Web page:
Sign up for Equitymaster's free daily newsletter, The 5 Minute WrapUp and get access to our latest Multibagger guide (2017 Edition) on picking money-making stocks.

This is an entirely free service. No payments are to be made.

Download Now Subscribe to our free daily e-letter, The 5 Minute WrapUp and get this complimentary report.
We hate spam as much as you do. Check out our Privacy Policy and Terms Of Use.
Understanding the profit & loss statement of banks/ financial institutions - Views on News from Equitymaster
  • E-MAIL
  • A  A  A
  • Dec 24, 2009

    Understanding the profit & loss statement of banks/ financial institutions

    In the previous article of this series, we had discussed some of the key ratios relating to the cash flow statement. With that, we concluded our discussion on financial statements. However, we have till now discussed the financial statement for non-financial companies. Non-financial companies include firms involved in manufacturing and providing services.

    However, financial statements of financial firms such as banks are very different. In the next few articles, we will talk about the financial statements for such firms. On the back of banking regulations, banks' accounts are presented in a different manner. As such, one needs to analyze the same in a different manner.

    Before we get into a detailed discussion, we think it would be better to start right at the basics. For this, we will see the difference between the financial statements of a financial organization and a non-financial organization.

    Profit and Loss account

    Let's start with the profit and loss account. A non-financial company, say a manufacturing company, derives revenues from product sales. The expenses for the company would include that of raw materials, labour, power and fuel, salaries and wages, administrative costs, amongst others.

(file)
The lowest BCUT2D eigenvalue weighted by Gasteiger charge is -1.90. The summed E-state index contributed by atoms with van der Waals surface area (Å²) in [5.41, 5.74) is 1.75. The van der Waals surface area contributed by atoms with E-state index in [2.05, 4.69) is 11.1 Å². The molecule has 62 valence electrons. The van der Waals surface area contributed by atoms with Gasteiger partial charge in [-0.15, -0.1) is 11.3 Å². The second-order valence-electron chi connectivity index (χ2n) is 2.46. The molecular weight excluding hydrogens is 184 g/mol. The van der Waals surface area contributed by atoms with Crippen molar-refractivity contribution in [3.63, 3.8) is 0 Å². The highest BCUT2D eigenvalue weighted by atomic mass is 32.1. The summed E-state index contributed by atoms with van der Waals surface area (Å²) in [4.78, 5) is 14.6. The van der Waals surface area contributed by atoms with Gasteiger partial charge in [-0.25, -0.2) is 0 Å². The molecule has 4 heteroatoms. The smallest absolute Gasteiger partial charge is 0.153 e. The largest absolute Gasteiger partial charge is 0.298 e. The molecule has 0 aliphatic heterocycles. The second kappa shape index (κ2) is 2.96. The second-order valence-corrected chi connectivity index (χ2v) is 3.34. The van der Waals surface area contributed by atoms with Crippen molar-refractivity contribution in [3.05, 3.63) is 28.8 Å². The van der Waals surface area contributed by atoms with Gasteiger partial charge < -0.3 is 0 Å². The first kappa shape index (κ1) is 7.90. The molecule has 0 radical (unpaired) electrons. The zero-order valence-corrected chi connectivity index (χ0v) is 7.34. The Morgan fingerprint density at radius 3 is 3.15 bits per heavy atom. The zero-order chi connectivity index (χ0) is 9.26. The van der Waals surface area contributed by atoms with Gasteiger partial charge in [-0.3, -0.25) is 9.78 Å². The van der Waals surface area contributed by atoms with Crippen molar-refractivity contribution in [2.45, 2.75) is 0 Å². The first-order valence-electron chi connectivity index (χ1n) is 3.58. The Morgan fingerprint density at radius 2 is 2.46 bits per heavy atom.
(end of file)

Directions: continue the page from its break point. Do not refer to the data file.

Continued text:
For a bank it is quite different. The basic function of a bank is to accept deposits and give out loans. On the loans that it gives out, it charges an interest rate. This interest earned is the key revenue source for a bank. This term is known as 'interest income'.

    Apart from interest income from loans advanced, it also earns interest from certain investments that it makes. In addition, a bank is also required to keep a certain amount of its cash reserves with the RBI. However, it must be noted that a bank's interest income from investments depends upon some key factors like monetary policies (Cash reserve ratio and statutory liquidity ratio limits) and credit demand.

    Cash reserve ratio (CRR) is a certain percentage of deposits which a bank is mandated to maintain with the RBI. Statutory liquidity ratio (SLR) is the second part of regulatory requirement, which requires banks to invest in G-Secs. The bank's revenues are basically derived from the interest it earns from the loans it gives out as well as from the fixed income investments it makes. If credit demand is lower, the bank increases the quantum of investments.

    Apart from interest income being the key revenue source for a bank, it also earns income in the form of fees that it charges for the various services it provides. These services include processing fees for loans and forex transactions, amongst others. It is believed that banks derive nearly 50% of revenues from this stream in developed economies. In India, the story is very different. This stream of revenues contributes about 15% to the overall revenues.

    Now that we have covered the income part of the profit and loss account, we shall move on to the expenditure aspect of the same. The key expense of a bank is interest on deposits that are made with it. These could be in the form of term (fixed) or savings bank account deposits. The second biggest expense head for a bank would be its operating expenses. This head would include all operational costs, which even non-financial companies expend. Some of include employee costs, advertisement and publicity costs, administrative costs, rent, lighting and stationary.